A wrap-up of the Christmas Bird counts
The last of the local Christmas Bird Counts have come and gone, and with the change of calendars, birders are now onto chasing the various rare birds the counts turned up — the new year means a clean slate for those year listers out there. But before you rush out there to make good on your resolution to go birding more, let’s recap the highlights from the recent counts.
The Nantucket and Vineyard counts were both held on New Year’s Day, so presumably those birders had to turn off Dick Clark’s New Year’s Rockin’ Eve before the ball dropped and get some sleep. The Vineyard Count used mostly on-island talent to see a respectable 121 species on count day. Highlights included late lingering birds like an American Oystercatcher and a Great Egret, plus a weirdly large flock of 52 Turkey Vultures — even one is rare in winter, so somethings got to be dead in that neighborhood.
Thanks to the welcoming and accommodating community of local birders, the Nantucket Count has become more than just a single day count — it’s now a multi-day birding event that draws people from at least as far as Connecticut. Many stay from Friday through Monday, birding the whole time. In fact, this count has developed enough gravitas that it’s become a birder black hole, sucking in much needed birding talent for several days of the vital count period. I say this with a hint of bitterness, as I lost several good birders on my Truro count back on the 30th because they were already heading to Nantucket two days before the actual count. But this method works for them as the scouts turn up all kinds of things ahead of the count, which ended up at 128 species.
But the now undisputed king of the counts is the Mid-Cape, the one that covers from Sandwich to Dennis. The rich mix of bay, sound, saltmarsh, productive duck ponds, farms, and dense, fruit-filled neighborhood thickets, plus a bunch of really good birders, produces an astounding bird list for winter. This year the species total for the Mid-Cape, held back on the 27th, will fall somewhere in the mid-140s, outpacing other local counts by almost 20 species. Some of the better sightings were a Western Tanager in West Barnstable, a Painted Bunting in Sandwich, and a flock of Long-billed Dowitchers in Centerville. Hyannisport held its own with a late Semipalmated Plover, a rare marsh bird called a Sora, and two Black-headed Gulls, a European species.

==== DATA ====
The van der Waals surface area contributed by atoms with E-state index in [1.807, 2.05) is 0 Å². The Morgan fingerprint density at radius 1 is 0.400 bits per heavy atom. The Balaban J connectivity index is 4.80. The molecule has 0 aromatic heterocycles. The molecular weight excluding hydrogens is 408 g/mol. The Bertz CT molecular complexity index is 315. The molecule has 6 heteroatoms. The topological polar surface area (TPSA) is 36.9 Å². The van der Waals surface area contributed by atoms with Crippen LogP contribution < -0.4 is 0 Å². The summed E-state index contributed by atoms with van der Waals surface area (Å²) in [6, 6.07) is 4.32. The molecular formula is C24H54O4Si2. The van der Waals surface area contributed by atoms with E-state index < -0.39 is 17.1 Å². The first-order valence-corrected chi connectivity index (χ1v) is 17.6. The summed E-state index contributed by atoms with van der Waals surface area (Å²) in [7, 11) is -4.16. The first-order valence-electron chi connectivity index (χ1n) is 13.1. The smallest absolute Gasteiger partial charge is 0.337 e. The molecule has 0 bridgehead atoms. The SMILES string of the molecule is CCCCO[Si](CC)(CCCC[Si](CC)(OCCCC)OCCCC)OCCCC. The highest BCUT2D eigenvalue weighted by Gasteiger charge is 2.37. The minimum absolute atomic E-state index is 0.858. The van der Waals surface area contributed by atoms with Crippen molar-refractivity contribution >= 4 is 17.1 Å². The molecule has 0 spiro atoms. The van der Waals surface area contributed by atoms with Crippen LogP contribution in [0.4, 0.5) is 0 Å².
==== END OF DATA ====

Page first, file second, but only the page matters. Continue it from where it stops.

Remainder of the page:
My Truro count doesn’t have the land area or habitat diversity of the others, but we bird nonetheless hard. We had great weather back on the 30th, but an anemic species total — 112, which is 14 below last year. My two highlights didn’t even involve birds, but instead two different rare mammals. One was the North Atlantic right whale my team watched off an ocean beach in Truro — multiple other teams saw them on the bay side as well. The other rare mammal may have been my biggest highlight — it was six-year-old human birder Noah, grandson of one of our regulars. Against all odds, this youngster birded with us adults from 7 a.m. until dark, brushing aside all offers from grandmother to give up and go home. I wish I knew about Christmas Bird Counts back when I was six and just getting started, but I’m not sure I could have lasted a whole day.
As for you, you’ve now got a whole year to work on your birding stamina ahead of next year’s counts. I can recommend several exercises, including weighted binocular lifts, various neck stretches, advanced pointing and yelling, and the 500-yard spotting scope race over soft sand, which really punishes the knees. I assume these will dovetail nicely, if you will, with your resolution to start working out more, so you can really kill two birds with one stone. Probably could have found a better metaphor, but you get the idea.